Retirement Plan: Quick Facts About Roth IRA Accounts

Becoming financially independent, growing a high-quality retirement, and coordinating a successful future is in the books for many, but the proper tools and guidance we utilize are far and few. I wanted to take a moment to share a couple of quick facts about Roth IRA accounts, since they are a well-known option for making YOUR MONEY WORK FOR YOU instead of for the banks! Meaning, instead of collecting a very small amount of return on your savings account (close to 0.05%) , why not put your money to WORK in a Roth IRA or 401(k) account and let it collect some return/profit? Out of the Roth and 401(k), we are going to take a quick glance at a Roth IRA account. I currently invest in a low risk, long-term package that shares approx 8-15% rate of return, depending on the market.

Below, you will find some simple yet informative facts about Roth IRA accounts and why we should all invest in some form of similar retirement plan:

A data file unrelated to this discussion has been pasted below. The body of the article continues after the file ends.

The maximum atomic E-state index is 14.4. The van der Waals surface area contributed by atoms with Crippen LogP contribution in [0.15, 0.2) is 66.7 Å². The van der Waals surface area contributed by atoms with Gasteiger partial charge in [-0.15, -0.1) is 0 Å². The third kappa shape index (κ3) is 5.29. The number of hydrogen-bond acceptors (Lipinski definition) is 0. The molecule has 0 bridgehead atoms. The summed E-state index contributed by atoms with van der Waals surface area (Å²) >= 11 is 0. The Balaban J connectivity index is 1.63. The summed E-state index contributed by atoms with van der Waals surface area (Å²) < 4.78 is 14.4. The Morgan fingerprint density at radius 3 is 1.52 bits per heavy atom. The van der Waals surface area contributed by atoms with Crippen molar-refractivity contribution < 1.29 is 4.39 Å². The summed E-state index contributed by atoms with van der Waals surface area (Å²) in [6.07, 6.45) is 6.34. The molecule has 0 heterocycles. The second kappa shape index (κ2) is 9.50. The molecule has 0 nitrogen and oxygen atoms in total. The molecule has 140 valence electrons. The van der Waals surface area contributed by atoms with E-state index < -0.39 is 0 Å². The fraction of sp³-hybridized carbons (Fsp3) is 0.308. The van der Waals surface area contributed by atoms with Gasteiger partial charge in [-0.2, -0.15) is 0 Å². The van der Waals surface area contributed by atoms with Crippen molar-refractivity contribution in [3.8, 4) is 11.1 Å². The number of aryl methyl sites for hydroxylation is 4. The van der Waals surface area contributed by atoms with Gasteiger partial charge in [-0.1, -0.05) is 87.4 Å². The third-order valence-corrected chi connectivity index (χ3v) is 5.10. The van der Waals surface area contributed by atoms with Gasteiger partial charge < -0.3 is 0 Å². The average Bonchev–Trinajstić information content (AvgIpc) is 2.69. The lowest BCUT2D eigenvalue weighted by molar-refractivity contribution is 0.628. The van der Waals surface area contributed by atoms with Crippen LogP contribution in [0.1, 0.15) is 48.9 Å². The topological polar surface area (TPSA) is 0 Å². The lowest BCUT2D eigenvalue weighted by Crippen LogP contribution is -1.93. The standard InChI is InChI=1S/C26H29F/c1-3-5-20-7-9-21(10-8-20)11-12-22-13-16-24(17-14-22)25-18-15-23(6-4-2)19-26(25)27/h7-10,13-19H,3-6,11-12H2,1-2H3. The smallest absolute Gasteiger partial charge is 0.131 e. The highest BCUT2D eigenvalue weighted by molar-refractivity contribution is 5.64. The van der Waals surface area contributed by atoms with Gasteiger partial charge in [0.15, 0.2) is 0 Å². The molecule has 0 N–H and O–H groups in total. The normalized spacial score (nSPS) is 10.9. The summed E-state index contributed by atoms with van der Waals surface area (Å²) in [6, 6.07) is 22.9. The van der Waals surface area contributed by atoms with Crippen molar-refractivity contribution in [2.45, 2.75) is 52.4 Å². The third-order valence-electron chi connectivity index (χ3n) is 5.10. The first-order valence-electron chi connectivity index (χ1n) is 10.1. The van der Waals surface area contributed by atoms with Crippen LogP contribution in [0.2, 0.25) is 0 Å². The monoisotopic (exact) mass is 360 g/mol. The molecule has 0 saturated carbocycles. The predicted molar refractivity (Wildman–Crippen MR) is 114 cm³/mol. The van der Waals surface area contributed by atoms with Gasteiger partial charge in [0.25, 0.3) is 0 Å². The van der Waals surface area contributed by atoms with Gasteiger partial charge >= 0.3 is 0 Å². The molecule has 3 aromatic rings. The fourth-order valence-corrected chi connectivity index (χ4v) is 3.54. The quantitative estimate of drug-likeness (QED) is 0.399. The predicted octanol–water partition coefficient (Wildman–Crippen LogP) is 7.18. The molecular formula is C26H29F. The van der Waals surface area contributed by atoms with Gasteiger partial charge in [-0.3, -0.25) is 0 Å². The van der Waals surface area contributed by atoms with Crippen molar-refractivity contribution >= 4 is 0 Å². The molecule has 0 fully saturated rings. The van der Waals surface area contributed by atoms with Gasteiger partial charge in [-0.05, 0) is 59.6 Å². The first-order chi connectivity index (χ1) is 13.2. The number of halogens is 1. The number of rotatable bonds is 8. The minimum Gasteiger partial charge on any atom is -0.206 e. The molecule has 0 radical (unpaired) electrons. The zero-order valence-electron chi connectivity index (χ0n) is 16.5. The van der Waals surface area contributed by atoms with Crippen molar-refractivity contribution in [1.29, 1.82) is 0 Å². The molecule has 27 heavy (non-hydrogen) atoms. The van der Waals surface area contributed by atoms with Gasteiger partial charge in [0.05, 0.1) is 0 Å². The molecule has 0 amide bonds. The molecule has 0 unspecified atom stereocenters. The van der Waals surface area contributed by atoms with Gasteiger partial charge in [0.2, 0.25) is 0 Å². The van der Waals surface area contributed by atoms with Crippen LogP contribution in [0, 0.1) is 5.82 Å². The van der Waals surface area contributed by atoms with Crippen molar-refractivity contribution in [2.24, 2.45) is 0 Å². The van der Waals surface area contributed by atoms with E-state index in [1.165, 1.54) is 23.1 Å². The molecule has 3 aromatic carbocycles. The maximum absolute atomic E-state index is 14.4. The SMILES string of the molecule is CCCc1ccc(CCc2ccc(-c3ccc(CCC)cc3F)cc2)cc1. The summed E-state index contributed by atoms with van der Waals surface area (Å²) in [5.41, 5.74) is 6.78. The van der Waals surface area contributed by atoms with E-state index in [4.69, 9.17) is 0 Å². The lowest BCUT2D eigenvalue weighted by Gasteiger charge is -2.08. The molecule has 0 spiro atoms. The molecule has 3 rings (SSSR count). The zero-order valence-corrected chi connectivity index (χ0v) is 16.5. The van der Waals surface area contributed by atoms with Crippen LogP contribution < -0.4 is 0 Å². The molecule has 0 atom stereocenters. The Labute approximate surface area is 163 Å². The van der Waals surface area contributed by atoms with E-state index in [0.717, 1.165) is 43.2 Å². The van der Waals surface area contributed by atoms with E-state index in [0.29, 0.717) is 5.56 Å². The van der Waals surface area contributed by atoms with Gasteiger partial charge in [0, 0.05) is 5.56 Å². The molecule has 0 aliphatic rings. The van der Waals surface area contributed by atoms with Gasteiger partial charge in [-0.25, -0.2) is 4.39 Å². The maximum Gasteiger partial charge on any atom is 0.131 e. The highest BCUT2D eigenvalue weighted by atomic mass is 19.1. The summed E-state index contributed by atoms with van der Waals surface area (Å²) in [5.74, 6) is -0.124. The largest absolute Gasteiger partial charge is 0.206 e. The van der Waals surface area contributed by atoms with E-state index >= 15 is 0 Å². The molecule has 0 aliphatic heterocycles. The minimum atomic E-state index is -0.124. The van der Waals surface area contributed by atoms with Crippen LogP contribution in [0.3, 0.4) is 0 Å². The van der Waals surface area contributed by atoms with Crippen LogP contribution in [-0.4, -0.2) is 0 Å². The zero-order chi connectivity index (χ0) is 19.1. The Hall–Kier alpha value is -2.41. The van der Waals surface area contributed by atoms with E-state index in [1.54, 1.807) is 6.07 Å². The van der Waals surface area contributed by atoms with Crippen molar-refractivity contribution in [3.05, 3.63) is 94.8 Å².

• There is NOT an age cap for depositing your contribution (adjusted gross income must be below a designated amount). You can contribute throughout your entire lifetime (even after 70 ½). Most of us should begin our account around 21-25 years of age. If you are opening you account after then, try to max-out your account to hit your retirement goals in a proper timeline.
  • You CAN contribute to your Roth IRA, as well as your 401(k) retirement plan. You can even max-out or cap-off both of them. (I would recommend seeing if your employer provides a 401(k). If so, see if they match any designated amount. Then consider contributing to that as well to at least meet the requirement for the matched amount.)
  • When it comes to deducting when filing taxes, you can NOT deduct your contributions, as they are an already taxed form of income. Understand that this is already taxed money. But, you will not be taxed on the back-end when you acquire your “profit” from your returns.
  • You DON’T have to pay any penalties, taxes, or fees when pulling from your Roth IRA account contributions early (must be the contributions, not profit from rate of return).

There is an annual contribution limit depending on your filed income from the previous year.

(View amount you could file for tax year 2020).


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